Previous studies presented evidence for noncoordinated trafficking of ENaC subunits (Weisz and Johnson, 2003). In particular, different subunits had different lifetimes at the cell surface in some (Weisz et al., 2000), but not in other (Alvarez de la Rosa et al., 2002), studies. In our previous measurements of cell-surface expression of ENaC in rat kidney, we found smaller fractional changes in βENaC compared with γENaC (Frindt et al., 2008; Frindt and Palmer, 2009), consistent with the idea that either insertion or retrieval of subunits could be independent of each other. In this paper, we report similar changes at the surface for the mature, presumably active forms of all the three subunits. On the other hand, immature subunits show different surface expression patterns in response to Na depletion. We think that the simplest explanation for these observations is that ENaC can assemble, presumably in the ER, with different subunit stoichiometries. Those with the “correct” stoichiometry move preferentially through the canonical Golgi pathway. Those with alternative stoichiometries may use the alternative route. It is also possible that channels with different subunit compositions have different rates of retrieval from the membrane. This scheme could account for variable changes in subunit expression and lifetimes under some conditions.
Redistribution of ENaC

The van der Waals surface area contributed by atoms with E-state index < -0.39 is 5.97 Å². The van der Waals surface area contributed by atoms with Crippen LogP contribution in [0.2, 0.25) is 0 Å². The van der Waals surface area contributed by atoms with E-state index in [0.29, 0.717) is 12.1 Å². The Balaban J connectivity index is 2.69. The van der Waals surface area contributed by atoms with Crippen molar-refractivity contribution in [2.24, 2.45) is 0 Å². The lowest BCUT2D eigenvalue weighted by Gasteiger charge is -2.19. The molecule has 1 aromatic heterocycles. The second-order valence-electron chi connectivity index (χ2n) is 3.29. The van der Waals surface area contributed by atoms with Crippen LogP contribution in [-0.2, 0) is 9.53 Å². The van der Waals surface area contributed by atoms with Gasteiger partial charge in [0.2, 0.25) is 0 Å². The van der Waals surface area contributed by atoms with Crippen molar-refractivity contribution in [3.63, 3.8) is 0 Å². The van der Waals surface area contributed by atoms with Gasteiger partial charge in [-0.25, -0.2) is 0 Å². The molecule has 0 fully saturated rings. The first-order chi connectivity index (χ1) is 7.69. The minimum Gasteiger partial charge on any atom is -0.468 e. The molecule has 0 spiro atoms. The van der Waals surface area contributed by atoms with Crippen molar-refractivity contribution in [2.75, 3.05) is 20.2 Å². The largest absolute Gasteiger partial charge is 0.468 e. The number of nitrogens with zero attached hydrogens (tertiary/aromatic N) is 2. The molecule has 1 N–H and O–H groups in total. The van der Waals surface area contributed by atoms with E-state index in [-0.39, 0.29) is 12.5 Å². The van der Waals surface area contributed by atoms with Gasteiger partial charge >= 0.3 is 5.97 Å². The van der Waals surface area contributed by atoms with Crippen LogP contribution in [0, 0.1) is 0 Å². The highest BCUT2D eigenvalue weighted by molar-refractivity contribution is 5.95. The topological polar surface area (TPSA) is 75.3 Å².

Immunocytochemistry (Masilamani et al., 1999; Loffing et al., 2000, 2001) indicated that under control conditions, much of the ENaC protein is in intracellular membranes, moving to the surface with mineralocorticoid stimulation. The finding that β and γENaC increased at the surface in the absence of large changes in overall content of the subunits is consistent with this idea (Frindt et al., 2008; Frindt and Palmer, 2009). The precise intracellular locations of ENaC in the unstimulated state are unresolved. In the case of the γENaC subunit, the majority of the protein remains unprocessed under these conditions; at least part of this population resides in the ER (Fig. 4). However we could account for only ∼10% of the full-length ENaC in the ER fraction (Fig. S4). Much of the γENaC in the Golgi was also in the unprocessed state, but the total amount in this fraction was also small and, if anything, increased (low Na/control = 1.16 ± 0.11, n = 3) with Na depletion (Fig. 5). It is possible that some of the unprocessed ENaC protein resides in a subcompartment of ER that does not express calnexin. Alternatively, it may be in a compartment that we have not yet identified.